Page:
On February 3, approximately 70 percent of New Jersey's 22,000 doctors took part in a work stoppage to protest the skyrocketing costs of malpractice insurance, according to Robert S. Rigolosi, the president of the Medical Society of New Jersey. The doctors either did not hold office hours or canceled appointments for non-emergency treatments or check-ups. But many of the physicians' protests were not wholly passive. Some 700 chanted "Tort reform now" outside of a Neptune, New Jersey, hospital.

In Paramus, some 100 physicians gave blood to show that they want to continue to treat patients, if only the politicians will address their concerns. At other hospitals and medical facilities, doctors carried placards demanding that something be done about their insurance rates, which in certain cases have doubled or tripled in a period of a year or two, reaching into the hundreds of thousands of dollars. 

Because most doctors refused to work under an intolerable tort law system that allows them to be victimized by predatory trial lawyers, many patients who might otherwise have been handled by the striking physicians had to turn to hospital emergency rooms for treatment. For example, the Hunterdon Medical Center in Flemington, New Jersey, reported treating fifty-two patients in a twelve-hour period when normally they treat sixty patients every twenty-four hours.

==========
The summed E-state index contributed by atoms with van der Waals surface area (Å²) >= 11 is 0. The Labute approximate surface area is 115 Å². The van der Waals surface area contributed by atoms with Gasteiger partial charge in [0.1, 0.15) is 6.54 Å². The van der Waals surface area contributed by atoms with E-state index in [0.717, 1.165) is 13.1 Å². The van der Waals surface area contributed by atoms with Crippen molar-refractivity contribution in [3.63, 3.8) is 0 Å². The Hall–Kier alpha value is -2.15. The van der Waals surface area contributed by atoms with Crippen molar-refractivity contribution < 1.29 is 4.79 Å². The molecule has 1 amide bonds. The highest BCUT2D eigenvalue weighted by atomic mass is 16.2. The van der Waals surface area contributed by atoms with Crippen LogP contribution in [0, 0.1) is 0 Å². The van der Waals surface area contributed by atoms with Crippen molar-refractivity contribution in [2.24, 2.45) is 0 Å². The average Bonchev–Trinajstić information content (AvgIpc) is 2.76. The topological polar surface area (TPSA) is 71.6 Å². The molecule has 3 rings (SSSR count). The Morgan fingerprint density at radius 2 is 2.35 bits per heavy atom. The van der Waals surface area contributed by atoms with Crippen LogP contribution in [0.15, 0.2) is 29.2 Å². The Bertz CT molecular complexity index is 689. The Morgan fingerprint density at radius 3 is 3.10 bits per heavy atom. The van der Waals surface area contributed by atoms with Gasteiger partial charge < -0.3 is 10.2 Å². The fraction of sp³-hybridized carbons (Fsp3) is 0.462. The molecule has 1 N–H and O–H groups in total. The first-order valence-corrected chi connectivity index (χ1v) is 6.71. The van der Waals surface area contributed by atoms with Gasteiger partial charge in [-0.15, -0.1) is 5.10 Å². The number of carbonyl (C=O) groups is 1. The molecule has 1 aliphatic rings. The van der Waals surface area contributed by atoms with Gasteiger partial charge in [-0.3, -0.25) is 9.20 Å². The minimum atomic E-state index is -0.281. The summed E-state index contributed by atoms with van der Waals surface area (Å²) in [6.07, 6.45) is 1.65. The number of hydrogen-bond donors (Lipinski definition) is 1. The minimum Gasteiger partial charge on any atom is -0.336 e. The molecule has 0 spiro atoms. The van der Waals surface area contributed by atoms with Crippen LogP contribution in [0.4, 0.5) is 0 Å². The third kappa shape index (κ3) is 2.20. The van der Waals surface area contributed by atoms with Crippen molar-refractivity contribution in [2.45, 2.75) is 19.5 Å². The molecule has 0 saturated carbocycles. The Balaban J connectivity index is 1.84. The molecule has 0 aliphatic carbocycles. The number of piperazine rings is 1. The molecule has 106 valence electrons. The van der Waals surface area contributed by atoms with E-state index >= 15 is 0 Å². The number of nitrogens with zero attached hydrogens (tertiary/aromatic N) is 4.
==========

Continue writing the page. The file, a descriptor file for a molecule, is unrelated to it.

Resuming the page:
New Jersey governor James McGreevey's office received nearly a thousand calls from patients on February 3, after many of their doctors gave out his phone number on their office answering machines.
Indicative of the attitudes that drove Garden State physicians to strike—and one that they should not tolerate—was an opinion in the Hutchinson News, a Kansas newspaper, which complained about doctors who "put their financial interests ahead of medical ethics." The assumption is that doctors are mere servants whose duty it is to serve others, no matter how difficult the politicians and the public make it for them to practice their profession. The strike serves as a reminder that the best and the brightest in our society will tolerate this inverted and monstrous morality only for so long before leaving their tormentors to fend for themselves.
Newspaper reports say that the New Jersey action may well be only the first of many physicians' strikes in this country. Similar actions have been planned in New York and Connecticut.


Edward Hudgins

About The Author:

Edward Hudgins is research director at the Heartland Institute and former director of advocacy and senior scholar at The Atlas Society.

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